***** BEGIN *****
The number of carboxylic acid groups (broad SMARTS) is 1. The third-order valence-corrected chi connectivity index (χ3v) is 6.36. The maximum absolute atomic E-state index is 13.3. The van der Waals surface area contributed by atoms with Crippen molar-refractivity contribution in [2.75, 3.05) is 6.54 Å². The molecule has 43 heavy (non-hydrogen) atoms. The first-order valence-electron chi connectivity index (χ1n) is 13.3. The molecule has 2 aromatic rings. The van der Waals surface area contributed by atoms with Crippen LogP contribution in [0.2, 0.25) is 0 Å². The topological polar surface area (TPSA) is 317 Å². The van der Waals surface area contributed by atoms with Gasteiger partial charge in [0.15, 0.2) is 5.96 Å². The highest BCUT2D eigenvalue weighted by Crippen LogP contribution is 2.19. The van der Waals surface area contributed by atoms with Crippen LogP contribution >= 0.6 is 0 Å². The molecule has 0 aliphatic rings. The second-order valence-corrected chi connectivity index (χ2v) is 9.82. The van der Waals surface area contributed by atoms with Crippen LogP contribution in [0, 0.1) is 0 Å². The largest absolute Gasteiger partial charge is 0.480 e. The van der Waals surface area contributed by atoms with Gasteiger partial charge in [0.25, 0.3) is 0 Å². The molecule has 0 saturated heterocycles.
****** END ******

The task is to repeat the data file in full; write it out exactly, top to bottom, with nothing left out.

The number of carboxylic acid groups (broad SMARTS) is 1. The third-order valence-corrected chi connectivity index (χ3v) is 6.36. The maximum absolute atomic E-state index is 13.3. The van der Waals surface area contributed by atoms with Crippen molar-refractivity contribution in [2.75, 3.05) is 6.54 Å². The molecule has 43 heavy (non-hydrogen) atoms. The first-order valence-electron chi connectivity index (χ1n) is 13.3. The molecule has 2 aromatic rings. The van der Waals surface area contributed by atoms with Crippen LogP contribution in [0.2, 0.25) is 0 Å². The topological polar surface area (TPSA) is 317 Å². The van der Waals surface area contributed by atoms with Gasteiger partial charge in [0.15, 0.2) is 5.96 Å². The highest BCUT2D eigenvalue weighted by Crippen LogP contribution is 2.19. The van der Waals surface area contributed by atoms with Crippen LogP contribution >= 0.6 is 0 Å². The molecule has 0 aliphatic rings. The second-order valence-corrected chi connectivity index (χ2v) is 9.82. The van der Waals surface area contributed by atoms with Crippen LogP contribution in [0, 0.1) is 0 Å². The largest absolute Gasteiger partial charge is 0.480 e. The van der Waals surface area contributed by atoms with Gasteiger partial charge in [0.25, 0.3) is 0 Å². The molecule has 0 saturated heterocycles.